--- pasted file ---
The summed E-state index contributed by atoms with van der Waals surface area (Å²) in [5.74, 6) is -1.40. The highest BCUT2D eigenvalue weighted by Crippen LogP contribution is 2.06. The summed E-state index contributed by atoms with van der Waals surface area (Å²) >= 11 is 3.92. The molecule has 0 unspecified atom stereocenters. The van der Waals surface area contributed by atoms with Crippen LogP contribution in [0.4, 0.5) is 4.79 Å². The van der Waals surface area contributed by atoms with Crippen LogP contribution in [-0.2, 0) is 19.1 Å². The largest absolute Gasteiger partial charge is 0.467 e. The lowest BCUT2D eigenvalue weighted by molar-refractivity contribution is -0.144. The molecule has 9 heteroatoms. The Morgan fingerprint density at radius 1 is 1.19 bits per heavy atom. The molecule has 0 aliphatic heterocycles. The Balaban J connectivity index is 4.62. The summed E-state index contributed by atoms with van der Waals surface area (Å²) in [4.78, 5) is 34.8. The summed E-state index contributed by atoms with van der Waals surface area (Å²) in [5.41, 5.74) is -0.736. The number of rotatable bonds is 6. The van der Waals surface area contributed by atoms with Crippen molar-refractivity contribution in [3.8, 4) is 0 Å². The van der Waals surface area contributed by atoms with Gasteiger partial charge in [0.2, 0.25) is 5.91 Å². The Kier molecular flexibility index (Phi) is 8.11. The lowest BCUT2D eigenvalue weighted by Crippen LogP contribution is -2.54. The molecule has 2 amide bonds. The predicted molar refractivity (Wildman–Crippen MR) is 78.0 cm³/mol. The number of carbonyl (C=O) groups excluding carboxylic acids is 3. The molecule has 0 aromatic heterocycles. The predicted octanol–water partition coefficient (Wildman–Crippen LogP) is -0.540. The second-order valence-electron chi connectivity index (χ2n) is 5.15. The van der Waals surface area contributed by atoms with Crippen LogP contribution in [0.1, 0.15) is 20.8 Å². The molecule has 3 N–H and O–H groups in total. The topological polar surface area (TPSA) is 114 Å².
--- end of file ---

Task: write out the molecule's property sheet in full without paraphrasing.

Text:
The summed E-state index contributed by atoms with van der Waals surface area (Å²) in [5.74, 6) is -1.40. The highest BCUT2D eigenvalue weighted by Crippen LogP contribution is 2.06. The summed E-state index contributed by atoms with van der Waals surface area (Å²) >= 11 is 3.92. The molecule has 0 unspecified atom stereocenters. The van der Waals surface area contributed by atoms with Crippen LogP contribution in [0.4, 0.5) is 4.79 Å². The van der Waals surface area contributed by atoms with Crippen LogP contribution in [-0.2, 0) is 19.1 Å². The largest absolute Gasteiger partial charge is 0.467 e. The lowest BCUT2D eigenvalue weighted by molar-refractivity contribution is -0.144. The molecule has 9 heteroatoms. The Morgan fingerprint density at radius 1 is 1.19 bits per heavy atom. The molecule has 0 aliphatic heterocycles. The Balaban J connectivity index is 4.62. The summed E-state index contributed by atoms with van der Waals surface area (Å²) in [4.78, 5) is 34.8. The summed E-state index contributed by atoms with van der Waals surface area (Å²) in [5.41, 5.74) is -0.736. The number of rotatable bonds is 6. The van der Waals surface area contributed by atoms with Crippen molar-refractivity contribution in [3.8, 4) is 0 Å². The van der Waals surface area contributed by atoms with Gasteiger partial charge in [0.2, 0.25) is 5.91 Å². The Kier molecular flexibility index (Phi) is 8.11. The lowest BCUT2D eigenvalue weighted by Crippen LogP contribution is -2.54. The molecule has 2 amide bonds. The predicted molar refractivity (Wildman–Crippen MR) is 78.0 cm³/mol. The number of carbonyl (C=O) groups excluding carboxylic acids is 3. The molecule has 0 aromatic heterocycles. The predicted octanol–water partition coefficient (Wildman–Crippen LogP) is -0.540. The second-order valence-electron chi connectivity index (χ2n) is 5.15. The van der Waals surface area contributed by atoms with Crippen LogP contribution in [0.1, 0.15) is 20.8 Å². The molecule has 3 N–H and O–H groups in total. The topological polar surface area (TPSA) is 114 Å².